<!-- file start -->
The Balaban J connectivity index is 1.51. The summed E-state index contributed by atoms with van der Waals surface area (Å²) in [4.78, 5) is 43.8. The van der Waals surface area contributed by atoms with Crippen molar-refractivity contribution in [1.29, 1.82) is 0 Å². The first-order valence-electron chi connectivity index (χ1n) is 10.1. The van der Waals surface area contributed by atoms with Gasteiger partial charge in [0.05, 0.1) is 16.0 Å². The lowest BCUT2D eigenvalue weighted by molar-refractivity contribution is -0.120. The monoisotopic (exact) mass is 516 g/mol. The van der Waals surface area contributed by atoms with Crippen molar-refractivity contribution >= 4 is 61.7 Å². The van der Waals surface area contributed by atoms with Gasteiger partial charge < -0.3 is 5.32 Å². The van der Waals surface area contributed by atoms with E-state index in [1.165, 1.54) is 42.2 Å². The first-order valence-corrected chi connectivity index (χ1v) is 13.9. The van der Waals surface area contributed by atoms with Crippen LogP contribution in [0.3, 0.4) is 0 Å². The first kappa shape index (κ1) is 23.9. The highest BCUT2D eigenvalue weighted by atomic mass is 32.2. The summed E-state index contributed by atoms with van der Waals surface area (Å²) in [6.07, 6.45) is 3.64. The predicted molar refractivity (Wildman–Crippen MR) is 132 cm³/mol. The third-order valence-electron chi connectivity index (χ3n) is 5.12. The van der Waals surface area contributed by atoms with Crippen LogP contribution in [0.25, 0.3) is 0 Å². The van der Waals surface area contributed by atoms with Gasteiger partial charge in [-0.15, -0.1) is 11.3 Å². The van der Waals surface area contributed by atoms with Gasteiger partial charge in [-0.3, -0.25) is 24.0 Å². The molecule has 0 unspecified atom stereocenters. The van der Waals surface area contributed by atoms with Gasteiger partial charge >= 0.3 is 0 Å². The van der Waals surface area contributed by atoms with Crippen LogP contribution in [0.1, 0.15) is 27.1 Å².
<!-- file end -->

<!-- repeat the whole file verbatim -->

The Balaban J connectivity index is 1.51. The summed E-state index contributed by atoms with van der Waals surface area (Å²) in [4.78, 5) is 43.8. The van der Waals surface area contributed by atoms with Crippen molar-refractivity contribution in [1.29, 1.82) is 0 Å². The first-order valence-electron chi connectivity index (χ1n) is 10.1. The van der Waals surface area contributed by atoms with Gasteiger partial charge in [0.05, 0.1) is 16.0 Å². The lowest BCUT2D eigenvalue weighted by molar-refractivity contribution is -0.120. The monoisotopic (exact) mass is 516 g/mol. The van der Waals surface area contributed by atoms with Crippen molar-refractivity contribution >= 4 is 61.7 Å². The van der Waals surface area contributed by atoms with Gasteiger partial charge < -0.3 is 5.32 Å². The van der Waals surface area contributed by atoms with E-state index in [1.165, 1.54) is 42.2 Å². The first-order valence-corrected chi connectivity index (χ1v) is 13.9. The van der Waals surface area contributed by atoms with Crippen LogP contribution in [0.3, 0.4) is 0 Å². The first kappa shape index (κ1) is 23.9. The highest BCUT2D eigenvalue weighted by atomic mass is 32.2. The summed E-state index contributed by atoms with van der Waals surface area (Å²) in [6.07, 6.45) is 3.64. The predicted molar refractivity (Wildman–Crippen MR) is 132 cm³/mol. The third-order valence-electron chi connectivity index (χ3n) is 5.12. The van der Waals surface area contributed by atoms with Crippen LogP contribution in [0.25, 0.3) is 0 Å². The van der Waals surface area contributed by atoms with Gasteiger partial charge in [-0.15, -0.1) is 11.3 Å². The van der Waals surface area contributed by atoms with Gasteiger partial charge in [-0.3, -0.25) is 24.0 Å². The molecule has 0 unspecified atom stereocenters. The van der Waals surface area contributed by atoms with Gasteiger partial charge >= 0.3 is 0 Å². The van der Waals surface area contributed by atoms with Crippen LogP contribution in [0.1, 0.15) is 27.1 Å².